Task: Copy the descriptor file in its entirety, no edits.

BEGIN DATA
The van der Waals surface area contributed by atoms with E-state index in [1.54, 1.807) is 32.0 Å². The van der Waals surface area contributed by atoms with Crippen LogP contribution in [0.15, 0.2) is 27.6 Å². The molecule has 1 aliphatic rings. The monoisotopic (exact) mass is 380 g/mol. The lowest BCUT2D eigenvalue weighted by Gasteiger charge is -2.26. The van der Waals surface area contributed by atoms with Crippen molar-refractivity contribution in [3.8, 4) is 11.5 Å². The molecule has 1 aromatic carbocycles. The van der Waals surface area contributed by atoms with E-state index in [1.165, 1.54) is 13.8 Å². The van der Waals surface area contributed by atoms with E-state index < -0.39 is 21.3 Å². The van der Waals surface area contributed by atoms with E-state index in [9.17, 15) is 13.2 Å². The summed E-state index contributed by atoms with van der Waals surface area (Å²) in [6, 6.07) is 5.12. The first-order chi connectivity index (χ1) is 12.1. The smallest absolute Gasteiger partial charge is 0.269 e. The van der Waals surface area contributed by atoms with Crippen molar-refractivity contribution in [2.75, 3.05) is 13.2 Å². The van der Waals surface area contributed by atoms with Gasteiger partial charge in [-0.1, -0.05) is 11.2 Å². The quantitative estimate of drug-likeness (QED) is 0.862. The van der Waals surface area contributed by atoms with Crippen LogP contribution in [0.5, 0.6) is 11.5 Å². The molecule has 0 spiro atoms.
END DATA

The van der Waals surface area contributed by atoms with E-state index in [1.54, 1.807) is 32.0 Å². The van der Waals surface area contributed by atoms with Crippen LogP contribution in [0.15, 0.2) is 27.6 Å². The molecule has 1 aliphatic rings. The monoisotopic (exact) mass is 380 g/mol. The lowest BCUT2D eigenvalue weighted by Gasteiger charge is -2.26. The van der Waals surface area contributed by atoms with Crippen molar-refractivity contribution in [3.8, 4) is 11.5 Å². The molecule has 1 aromatic carbocycles. The van der Waals surface area contributed by atoms with E-state index in [1.165, 1.54) is 13.8 Å². The van der Waals surface area contributed by atoms with E-state index < -0.39 is 21.3 Å². The van der Waals surface area contributed by atoms with E-state index in [9.17, 15) is 13.2 Å². The summed E-state index contributed by atoms with van der Waals surface area (Å²) in [6, 6.07) is 5.12. The first-order chi connectivity index (χ1) is 12.1. The smallest absolute Gasteiger partial charge is 0.269 e. The van der Waals surface area contributed by atoms with Crippen molar-refractivity contribution in [2.75, 3.05) is 13.2 Å². The van der Waals surface area contributed by atoms with Gasteiger partial charge in [-0.1, -0.05) is 11.2 Å². The quantitative estimate of drug-likeness (QED) is 0.862. The van der Waals surface area contributed by atoms with Crippen LogP contribution in [0.5, 0.6) is 11.5 Å². The molecule has 0 spiro atoms.